Although this study adds to the evidence of associations of ambient air pollution with lung function in adults at very low levels, our findings should be interpreted with caution. Precise measurements require direct measurements of the pollutant that includes personal air monitoring and biological markers, however, in this study; only fixed community–level monitoring was performed to measure PM. This may not have captured fully the spatial and temporal heterogeneity of an individual’s personal exposure due to a combination of personal behaviors and micro-environmental sources. As a result, individual exposure estimates derived from ambient monitoring data may be subject to measurement error. It is also possible that pollutants, other than PM, could be responsible for the observed adverse health outcomes. Moreover, chemical characterization to ascertain the source apportionment was not conducted, making it impossible to conclude with certainty that the difference observed was due to cement dust. Therefore, future studies should comprise a component of chemical characterization in order to increase the certainty of the real cause. Understanding of the chemical constituents and sources of PM2.5 are warranted for designing effective emission control policies [54,56,57]. Further, non-participation of some subjects during follow up may bias observed associations or limit generalizability. However, several other elements of the study design strengthen our results. For instance, the daily repeated measures of both exposure and symptom outcomes across multiple seasons and the use of multivariable models allowed for adjustment of within-subject and between subject correlation and also accounted for temporal trends and other potential confounders. Additionally, the policy relevancy of our findings is strengthened by observation that even individuals who are seemingly healthy could be vulnerable to relatively low levels of PM exposure. Further, communities in the windward and downstream may be affected by PM. Future research should include conducting a study that would measure PM in the communities downstream and windward, including assessing chemical characterization in order to quantify sources of PM.
Findings from this study add to the body of knowledge that even seemingly healthy people are adversely affected due to exposure to PM at low levels. PM increased the likelihood of suffering from respiratory symptoms and lowered lung function indices. With increasing production and use of cement as has been witnessed in Zambia, effective public and environmental health policies that aim to reduce pollution levels for residents near cement industries could reduce the impact on respiratory health.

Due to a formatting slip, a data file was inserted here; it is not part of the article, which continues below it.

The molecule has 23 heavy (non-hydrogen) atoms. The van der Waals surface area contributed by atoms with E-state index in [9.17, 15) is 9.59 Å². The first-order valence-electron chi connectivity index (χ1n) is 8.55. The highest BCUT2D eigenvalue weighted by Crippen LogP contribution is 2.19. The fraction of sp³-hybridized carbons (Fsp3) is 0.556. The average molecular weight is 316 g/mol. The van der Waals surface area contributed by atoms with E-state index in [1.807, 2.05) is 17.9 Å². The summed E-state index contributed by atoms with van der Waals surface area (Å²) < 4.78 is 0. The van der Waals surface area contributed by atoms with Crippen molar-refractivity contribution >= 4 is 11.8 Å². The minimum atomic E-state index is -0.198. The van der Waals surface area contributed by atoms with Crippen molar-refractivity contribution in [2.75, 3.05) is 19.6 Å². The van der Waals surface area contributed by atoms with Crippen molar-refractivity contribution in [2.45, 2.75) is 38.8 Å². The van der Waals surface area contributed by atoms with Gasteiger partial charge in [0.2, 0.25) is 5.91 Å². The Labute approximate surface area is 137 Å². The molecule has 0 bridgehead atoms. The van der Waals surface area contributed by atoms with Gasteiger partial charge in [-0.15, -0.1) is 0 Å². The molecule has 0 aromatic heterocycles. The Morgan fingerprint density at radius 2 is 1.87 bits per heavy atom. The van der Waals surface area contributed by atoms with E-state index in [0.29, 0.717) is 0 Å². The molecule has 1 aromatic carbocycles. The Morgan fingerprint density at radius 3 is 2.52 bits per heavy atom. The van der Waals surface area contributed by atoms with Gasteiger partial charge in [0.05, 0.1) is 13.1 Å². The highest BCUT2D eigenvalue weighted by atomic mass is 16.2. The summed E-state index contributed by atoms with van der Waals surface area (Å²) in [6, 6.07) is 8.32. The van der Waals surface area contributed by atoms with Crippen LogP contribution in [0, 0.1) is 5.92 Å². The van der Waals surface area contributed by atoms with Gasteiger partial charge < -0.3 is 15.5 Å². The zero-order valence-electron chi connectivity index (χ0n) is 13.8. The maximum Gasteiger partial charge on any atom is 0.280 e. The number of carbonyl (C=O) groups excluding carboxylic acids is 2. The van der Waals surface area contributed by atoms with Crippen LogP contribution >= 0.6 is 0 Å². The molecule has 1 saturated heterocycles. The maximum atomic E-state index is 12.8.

Research reported in this publication was supported by the National Institute of Environmental Health Sciences of the U.S. National Institutes of Health under award number 1D43ESO18744 and the University of Pretoria. The content is solely the responsibility of the authors and does not necessarily represent the official views of the National Institutes of Health. We are grateful to Jim Barres for technical assistance during exposure assessment; Chenye Liu, Ishwarya Venkata Narayanana and Taylor Mann for assisting with filter weighing; Sinde Mwelwa, Vasty Chiposa, Xavier Muma, Chrispin Mamu, Joseph Sakala and Ishmael Mulopa who helped to collect data during and across the seasons. We also thank Tom Robins for training and use of the EasyOne instruments. Gratitude is also extended to residents of Bauleni and Freedom communities for their cooperation and community health workers (Jane Banda and Augustine Simfukwe) for providing a link between the research team and the communities as well as helping with data collection.
The following abbreviations are used in this manuscript:
|WHO||World Health Organisation|
|MoH||Ministry of Health|
|CHW||Community Health Workers|
|USEPA||United States Environmental Protection Agency|
|NIEHS||National Institute of Environmental Health Sciences|
Emmy Nkhama, Kuku Voyi, Seter Siziya, J. Timothy Dvonch conceived and designed the study; Emmy Nkhama, Micky Ndhlovu, Kuku Voyi acquired the data. Mary Lynam, J. Timothy Dvonch carried out laboratory analysis; Graciela Mentz carried out spirometry analysis; Emmy Nkhama, Micky Ndhlovu, Seter Siziya, J. Timothy Dvonch, Mary Lynam, Graciela Mentz analysed and interpreted the data; Emmy Nkhama, Micky Ndhlovu, J. Timothy Dvonch drafted the article; Emmy Nkhama, Micky Ndhlovu, Seter Siziya, J. Timothy Dvonch, Mary Lynam, Graciela Mentz, Kuku Voyi critically revised the manuscript. All the authors read and approved the final manuscript.
The authors declare no conflict of interest.